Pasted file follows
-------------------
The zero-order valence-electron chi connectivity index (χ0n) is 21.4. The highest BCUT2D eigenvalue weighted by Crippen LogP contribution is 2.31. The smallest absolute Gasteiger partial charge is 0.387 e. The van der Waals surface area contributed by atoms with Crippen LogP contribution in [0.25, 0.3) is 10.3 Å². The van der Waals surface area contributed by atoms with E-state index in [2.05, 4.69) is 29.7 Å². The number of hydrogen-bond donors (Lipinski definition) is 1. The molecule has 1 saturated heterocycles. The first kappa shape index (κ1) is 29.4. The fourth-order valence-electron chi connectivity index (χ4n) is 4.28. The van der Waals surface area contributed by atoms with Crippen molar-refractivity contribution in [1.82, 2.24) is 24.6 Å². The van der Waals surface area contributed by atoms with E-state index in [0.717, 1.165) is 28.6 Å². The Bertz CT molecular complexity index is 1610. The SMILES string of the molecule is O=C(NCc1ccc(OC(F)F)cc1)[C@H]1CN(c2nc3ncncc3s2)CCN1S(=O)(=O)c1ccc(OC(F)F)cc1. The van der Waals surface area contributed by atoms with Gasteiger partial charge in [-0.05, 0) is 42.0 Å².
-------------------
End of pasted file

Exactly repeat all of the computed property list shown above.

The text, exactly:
The zero-order valence-electron chi connectivity index (χ0n) is 21.4. The highest BCUT2D eigenvalue weighted by Crippen LogP contribution is 2.31. The smallest absolute Gasteiger partial charge is 0.387 e. The van der Waals surface area contributed by atoms with Crippen LogP contribution in [0.25, 0.3) is 10.3 Å². The van der Waals surface area contributed by atoms with E-state index in [2.05, 4.69) is 29.7 Å². The number of hydrogen-bond donors (Lipinski definition) is 1. The molecule has 1 saturated heterocycles. The first kappa shape index (κ1) is 29.4. The fourth-order valence-electron chi connectivity index (χ4n) is 4.28. The van der Waals surface area contributed by atoms with Crippen molar-refractivity contribution in [1.82, 2.24) is 24.6 Å². The van der Waals surface area contributed by atoms with E-state index in [0.717, 1.165) is 28.6 Å². The Bertz CT molecular complexity index is 1610. The SMILES string of the molecule is O=C(NCc1ccc(OC(F)F)cc1)[C@H]1CN(c2nc3ncncc3s2)CCN1S(=O)(=O)c1ccc(OC(F)F)cc1. The van der Waals surface area contributed by atoms with Gasteiger partial charge in [-0.05, 0) is 42.0 Å².